Cordelia Fine’s (‘Status Quota’, March) discussion on the need for more women in leadership positions and the debate surrounding mandatory quotas in Australia raises an important question about the assumptions we make about the term ‘quota’. Having recently returned from the United Nations Commission on the Status of Women, what we heard very clearly from countries that achieved a 30% target of women in leadership is that it won’t happen without quotas. In Australia, the debate about quotas and the word ‘quota’ itself has become entirely confused and has too often tainted the conversation. The United Nations talks about ‘temporary special measures’ instead. These are measures that are taken in special circumstances where discrimination and bias has occurred – a solution applied on a short-term (and time limited) basis to redress a particular issue. At one level this is what we know publicly as quotas. However, when we think about them as being temporary, special and specific measures to redress an inequality, suddenly people stop having such a strong reaction to the idea.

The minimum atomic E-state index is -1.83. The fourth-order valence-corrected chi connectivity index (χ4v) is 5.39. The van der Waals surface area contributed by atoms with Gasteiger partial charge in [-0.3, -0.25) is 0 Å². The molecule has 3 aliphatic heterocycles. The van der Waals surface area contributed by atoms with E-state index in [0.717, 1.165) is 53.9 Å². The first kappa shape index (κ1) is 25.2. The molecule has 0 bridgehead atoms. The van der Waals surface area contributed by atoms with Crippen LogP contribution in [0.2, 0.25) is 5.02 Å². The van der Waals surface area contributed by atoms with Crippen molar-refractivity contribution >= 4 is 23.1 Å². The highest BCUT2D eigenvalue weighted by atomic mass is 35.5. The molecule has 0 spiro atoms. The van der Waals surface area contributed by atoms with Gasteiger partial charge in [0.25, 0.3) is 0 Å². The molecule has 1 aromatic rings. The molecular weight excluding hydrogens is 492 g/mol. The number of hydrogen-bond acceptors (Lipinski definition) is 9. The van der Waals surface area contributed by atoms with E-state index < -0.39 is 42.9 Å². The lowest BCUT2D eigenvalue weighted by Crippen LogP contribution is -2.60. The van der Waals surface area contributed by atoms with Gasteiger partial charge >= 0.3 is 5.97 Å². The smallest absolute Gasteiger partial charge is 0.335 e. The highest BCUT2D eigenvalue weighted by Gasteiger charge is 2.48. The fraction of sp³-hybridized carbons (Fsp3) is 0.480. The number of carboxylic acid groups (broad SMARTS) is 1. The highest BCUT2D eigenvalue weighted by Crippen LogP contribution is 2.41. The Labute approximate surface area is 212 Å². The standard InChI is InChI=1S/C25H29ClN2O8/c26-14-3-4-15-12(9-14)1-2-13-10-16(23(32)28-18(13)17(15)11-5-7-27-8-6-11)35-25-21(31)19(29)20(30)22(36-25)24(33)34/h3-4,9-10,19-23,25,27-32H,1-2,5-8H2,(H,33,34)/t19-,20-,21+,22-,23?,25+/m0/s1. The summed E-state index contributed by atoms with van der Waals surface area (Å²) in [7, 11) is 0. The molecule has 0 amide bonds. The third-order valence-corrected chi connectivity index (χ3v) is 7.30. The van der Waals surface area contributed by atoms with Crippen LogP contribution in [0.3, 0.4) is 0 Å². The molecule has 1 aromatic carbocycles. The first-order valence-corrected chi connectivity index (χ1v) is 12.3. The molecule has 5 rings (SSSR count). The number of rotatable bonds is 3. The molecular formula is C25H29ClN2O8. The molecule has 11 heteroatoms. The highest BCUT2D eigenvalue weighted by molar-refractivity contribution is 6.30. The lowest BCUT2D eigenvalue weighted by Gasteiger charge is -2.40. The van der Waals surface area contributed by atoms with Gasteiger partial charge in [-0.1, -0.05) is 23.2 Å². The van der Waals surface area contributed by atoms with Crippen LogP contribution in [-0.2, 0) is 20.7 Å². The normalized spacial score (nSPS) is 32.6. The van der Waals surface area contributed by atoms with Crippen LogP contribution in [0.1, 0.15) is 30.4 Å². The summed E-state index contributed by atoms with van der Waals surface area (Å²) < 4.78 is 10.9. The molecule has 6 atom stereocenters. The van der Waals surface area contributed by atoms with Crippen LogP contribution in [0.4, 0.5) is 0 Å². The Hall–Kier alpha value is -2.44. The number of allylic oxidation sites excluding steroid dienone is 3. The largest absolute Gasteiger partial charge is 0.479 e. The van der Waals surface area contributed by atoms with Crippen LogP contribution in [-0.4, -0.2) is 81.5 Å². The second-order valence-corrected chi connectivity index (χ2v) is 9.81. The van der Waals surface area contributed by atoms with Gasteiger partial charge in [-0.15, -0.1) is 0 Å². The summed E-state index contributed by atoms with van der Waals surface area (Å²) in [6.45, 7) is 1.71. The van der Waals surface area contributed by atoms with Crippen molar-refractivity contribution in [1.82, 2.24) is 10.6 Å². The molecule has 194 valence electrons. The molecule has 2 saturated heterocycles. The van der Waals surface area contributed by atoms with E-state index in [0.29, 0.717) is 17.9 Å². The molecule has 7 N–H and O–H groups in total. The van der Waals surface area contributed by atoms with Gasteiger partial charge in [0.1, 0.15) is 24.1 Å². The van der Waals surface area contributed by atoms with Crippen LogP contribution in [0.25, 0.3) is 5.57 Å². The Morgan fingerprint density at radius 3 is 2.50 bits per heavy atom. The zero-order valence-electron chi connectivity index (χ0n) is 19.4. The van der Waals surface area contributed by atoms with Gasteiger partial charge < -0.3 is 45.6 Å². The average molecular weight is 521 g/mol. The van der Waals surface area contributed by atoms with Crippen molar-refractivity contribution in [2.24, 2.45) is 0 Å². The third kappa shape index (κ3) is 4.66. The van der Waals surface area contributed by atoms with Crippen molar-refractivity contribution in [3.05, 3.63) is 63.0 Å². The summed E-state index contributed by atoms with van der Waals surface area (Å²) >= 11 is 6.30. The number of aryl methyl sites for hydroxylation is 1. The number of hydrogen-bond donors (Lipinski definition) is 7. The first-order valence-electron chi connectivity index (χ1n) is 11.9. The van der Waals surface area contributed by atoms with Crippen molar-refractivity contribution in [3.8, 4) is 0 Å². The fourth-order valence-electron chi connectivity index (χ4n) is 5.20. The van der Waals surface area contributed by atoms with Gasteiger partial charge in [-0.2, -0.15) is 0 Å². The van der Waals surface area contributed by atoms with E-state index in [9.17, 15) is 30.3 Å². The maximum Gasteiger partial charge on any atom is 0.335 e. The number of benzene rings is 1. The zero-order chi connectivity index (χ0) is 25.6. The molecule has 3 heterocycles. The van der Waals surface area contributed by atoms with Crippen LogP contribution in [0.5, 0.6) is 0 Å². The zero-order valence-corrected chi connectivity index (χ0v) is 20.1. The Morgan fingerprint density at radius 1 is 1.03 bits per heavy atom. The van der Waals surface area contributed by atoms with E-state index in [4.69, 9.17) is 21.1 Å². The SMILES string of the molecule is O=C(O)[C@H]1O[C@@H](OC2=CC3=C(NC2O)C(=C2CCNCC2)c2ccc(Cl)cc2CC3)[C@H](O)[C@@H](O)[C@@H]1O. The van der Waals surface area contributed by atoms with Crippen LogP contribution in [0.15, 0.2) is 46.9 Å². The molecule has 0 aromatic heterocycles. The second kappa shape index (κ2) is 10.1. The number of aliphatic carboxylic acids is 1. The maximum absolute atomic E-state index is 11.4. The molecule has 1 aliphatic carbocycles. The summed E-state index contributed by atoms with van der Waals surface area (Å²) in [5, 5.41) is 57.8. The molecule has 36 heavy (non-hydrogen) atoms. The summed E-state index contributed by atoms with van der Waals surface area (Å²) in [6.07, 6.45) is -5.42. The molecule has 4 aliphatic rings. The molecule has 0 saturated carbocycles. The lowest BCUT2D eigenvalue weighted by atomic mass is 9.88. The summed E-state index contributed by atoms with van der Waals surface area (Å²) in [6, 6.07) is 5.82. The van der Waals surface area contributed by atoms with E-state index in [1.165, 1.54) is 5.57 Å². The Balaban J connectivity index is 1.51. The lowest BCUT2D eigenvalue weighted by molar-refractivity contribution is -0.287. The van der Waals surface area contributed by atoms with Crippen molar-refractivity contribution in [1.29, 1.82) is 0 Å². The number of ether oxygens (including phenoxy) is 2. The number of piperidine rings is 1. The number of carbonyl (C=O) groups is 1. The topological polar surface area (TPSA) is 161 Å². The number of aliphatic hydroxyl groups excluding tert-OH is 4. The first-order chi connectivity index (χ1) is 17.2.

What I’d like to see is the debate in Australia to change towards a recognition that we do need to introduce these temporary special measures by 2014, if the targets and the progress that we’re all hoping for still hasn’t been achieved. The truth is that targets have been in place for several decades and if they are not working then it is time that as a community we acknowledged the limitations of the target system and looked at other ways to increase the participation of women at senior levels.
Julie McKay, Executive Director of UN Women Australia